US9003799B2 - Thermodynamic cycle optimization for a steam turbine cycle - Google Patents

Thermodynamic cycle optimization for a steam turbine cycle Download PDF

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US9003799B2
US9003799B2 US13/599,833 US201213599833A US9003799B2 US 9003799 B2 US9003799 B2 US 9003799B2 US 201213599833 A US201213599833 A US 201213599833A US 9003799 B2 US9003799 B2 US 9003799B2
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steam
intermediate pressure
turbine stage
structured
dump
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Sanyaswara Rao Ganti
Rajasekar Natarajan
Rakesh Alamsetty
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General Electric Co
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General Electric Co
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    • FMECHANICAL ENGINEERING; LIGHTING; HEATING; WEAPONS; BLASTING
    • F01MACHINES OR ENGINES IN GENERAL; ENGINE PLANTS IN GENERAL; STEAM ENGINES
    • F01KSTEAM ENGINE PLANTS; STEAM ACCUMULATORS; ENGINE PLANTS NOT OTHERWISE PROVIDED FOR; ENGINES USING SPECIAL WORKING FLUIDS OR CYCLES
    • F01K27/00Plants for converting heat or fluid energy into mechanical energy, not otherwise provided for
    • F01K27/02Plants modified to use their waste heat, other than that of exhaust, e.g. engine-friction heat

Abstract

Heat flow from a steam seal header could be used in a stage, such as a low pressure stage, of a steam turbine. However, the dump steam temperature from the steam seal header can be too high requiring removal of excess heat, typically through attemperation, before the dump steam is provided to the low pressure stage. Attemperation poses reliability and life issues and lowers efficiency. To address such short comings, one or more heat pumps are used to transfer heat from the dump steam to the fluid entering a boiler. This allows the dump steam temperature to be within acceptable limits, and at the same time, increase the temperature of the fluid so that the steam cycle performance is enhanced. Preferably, solid-state heat pumps are used as they are reliable, silent and can be precisely controlled.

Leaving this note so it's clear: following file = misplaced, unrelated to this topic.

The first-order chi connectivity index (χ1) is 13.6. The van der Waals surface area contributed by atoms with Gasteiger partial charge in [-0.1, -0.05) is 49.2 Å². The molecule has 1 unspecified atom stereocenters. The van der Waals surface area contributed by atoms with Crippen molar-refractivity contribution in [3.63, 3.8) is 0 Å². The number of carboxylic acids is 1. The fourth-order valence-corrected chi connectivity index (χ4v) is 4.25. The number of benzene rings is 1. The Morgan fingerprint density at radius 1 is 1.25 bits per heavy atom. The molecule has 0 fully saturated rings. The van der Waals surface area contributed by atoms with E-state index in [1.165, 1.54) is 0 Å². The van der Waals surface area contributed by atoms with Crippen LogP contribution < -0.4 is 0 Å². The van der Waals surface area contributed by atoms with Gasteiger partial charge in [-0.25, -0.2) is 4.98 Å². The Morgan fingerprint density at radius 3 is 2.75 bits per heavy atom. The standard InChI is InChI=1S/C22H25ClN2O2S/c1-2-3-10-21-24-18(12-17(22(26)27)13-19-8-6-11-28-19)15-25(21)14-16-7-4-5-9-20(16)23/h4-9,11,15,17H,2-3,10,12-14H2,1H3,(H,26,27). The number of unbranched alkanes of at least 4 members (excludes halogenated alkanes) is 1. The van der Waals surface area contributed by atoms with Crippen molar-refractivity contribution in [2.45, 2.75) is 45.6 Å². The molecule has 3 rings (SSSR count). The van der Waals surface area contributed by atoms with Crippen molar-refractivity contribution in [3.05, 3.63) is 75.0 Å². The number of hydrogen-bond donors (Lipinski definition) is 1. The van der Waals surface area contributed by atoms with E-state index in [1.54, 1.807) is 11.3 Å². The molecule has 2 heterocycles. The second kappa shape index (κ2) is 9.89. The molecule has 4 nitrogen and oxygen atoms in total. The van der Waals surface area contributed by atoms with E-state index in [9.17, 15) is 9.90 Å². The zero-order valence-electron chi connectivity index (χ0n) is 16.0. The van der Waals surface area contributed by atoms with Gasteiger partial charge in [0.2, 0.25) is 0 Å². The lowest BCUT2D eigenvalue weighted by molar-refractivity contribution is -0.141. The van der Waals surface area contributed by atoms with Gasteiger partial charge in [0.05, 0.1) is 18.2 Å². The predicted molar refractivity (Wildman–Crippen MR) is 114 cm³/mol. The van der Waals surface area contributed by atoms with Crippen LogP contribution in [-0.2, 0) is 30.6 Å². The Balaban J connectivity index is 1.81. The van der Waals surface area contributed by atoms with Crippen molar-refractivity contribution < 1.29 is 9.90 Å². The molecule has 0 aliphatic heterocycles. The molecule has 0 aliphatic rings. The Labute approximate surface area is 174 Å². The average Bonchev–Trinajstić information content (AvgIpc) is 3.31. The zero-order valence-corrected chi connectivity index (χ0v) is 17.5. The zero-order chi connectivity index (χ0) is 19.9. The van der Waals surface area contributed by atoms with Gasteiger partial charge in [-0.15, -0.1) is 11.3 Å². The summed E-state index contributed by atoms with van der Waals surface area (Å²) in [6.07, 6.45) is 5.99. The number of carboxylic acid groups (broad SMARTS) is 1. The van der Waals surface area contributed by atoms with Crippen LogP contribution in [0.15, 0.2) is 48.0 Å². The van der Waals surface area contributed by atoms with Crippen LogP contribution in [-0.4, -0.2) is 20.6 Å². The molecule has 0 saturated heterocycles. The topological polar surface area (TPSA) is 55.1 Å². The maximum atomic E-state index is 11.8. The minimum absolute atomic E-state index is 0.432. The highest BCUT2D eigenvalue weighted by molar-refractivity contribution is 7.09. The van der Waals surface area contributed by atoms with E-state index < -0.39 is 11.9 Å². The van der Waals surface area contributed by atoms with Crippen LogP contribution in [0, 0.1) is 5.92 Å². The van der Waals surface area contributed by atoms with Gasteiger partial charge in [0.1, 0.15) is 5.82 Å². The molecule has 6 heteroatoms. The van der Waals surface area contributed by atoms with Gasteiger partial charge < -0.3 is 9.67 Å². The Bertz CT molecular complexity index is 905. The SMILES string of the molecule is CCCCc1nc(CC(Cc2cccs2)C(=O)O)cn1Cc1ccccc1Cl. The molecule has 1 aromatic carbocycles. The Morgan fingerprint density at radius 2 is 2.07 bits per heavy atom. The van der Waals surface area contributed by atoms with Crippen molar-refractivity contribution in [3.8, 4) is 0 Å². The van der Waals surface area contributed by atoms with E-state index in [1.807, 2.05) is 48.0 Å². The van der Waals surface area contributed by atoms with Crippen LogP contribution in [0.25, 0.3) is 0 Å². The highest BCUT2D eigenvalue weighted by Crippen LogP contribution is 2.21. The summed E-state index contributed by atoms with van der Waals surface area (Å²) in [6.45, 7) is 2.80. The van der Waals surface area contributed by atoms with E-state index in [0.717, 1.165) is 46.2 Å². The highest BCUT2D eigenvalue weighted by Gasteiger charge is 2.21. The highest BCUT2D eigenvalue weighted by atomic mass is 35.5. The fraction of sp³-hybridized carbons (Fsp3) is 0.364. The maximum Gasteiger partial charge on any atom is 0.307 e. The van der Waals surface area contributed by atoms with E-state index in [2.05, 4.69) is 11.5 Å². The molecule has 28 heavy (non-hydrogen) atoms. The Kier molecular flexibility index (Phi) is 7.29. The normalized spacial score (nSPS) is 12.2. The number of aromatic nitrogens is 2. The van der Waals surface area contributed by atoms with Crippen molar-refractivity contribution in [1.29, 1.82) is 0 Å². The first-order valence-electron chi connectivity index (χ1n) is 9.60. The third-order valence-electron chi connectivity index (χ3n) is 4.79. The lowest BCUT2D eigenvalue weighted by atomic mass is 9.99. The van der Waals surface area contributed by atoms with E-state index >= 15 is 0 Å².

Description

One or more aspects of the present invention relate to method, apparatus and system for thermodynamic cycle optimization for a steam turbine cycle. In particular, one or more aspects relate to improving thermodynamic cycle performance in steam turbines utilizing excess heat that is normally wasted in conventional steam turbines.

BACKGROUND OF THE INVENTION

Currently, excess heat flow from a steam seal header is dumped to a condenser as illustrated in FIG. 1. This steam can be at a very high temperature—up to 900° F. depending on the throttle and reheat temperature of the unit. This excess heat could be used to produce power by admitting into downstream low pressure stages. However, due to the high, perhaps even excessive mismatch between the dump steam and the low pressure reentry stage temperature, there are many unfavorable mechanical implications.

Hence, before admitting the dump steam into the low pressure stage, the temperature of the dump steam needs to be brought down within acceptable limits. Conventionally, this is achieved through attemperation, mixing with low grade steam, and so on. But such conventional methods can be wasteful in that the heat of the dump steam lost through attemperation is not used for useful work. This reduces the steam turbine cycle efficiency. Also the heat transfer is limited by the sink temperature of the heat exchanger (in the case of feed water heater line). The dump steam cannot be cooled below the feed water heat temperature conventionally without using attemperation.

It would be desirable to utilize the excess heat, and thereby enhance the efficiency of the steam turbine cycle.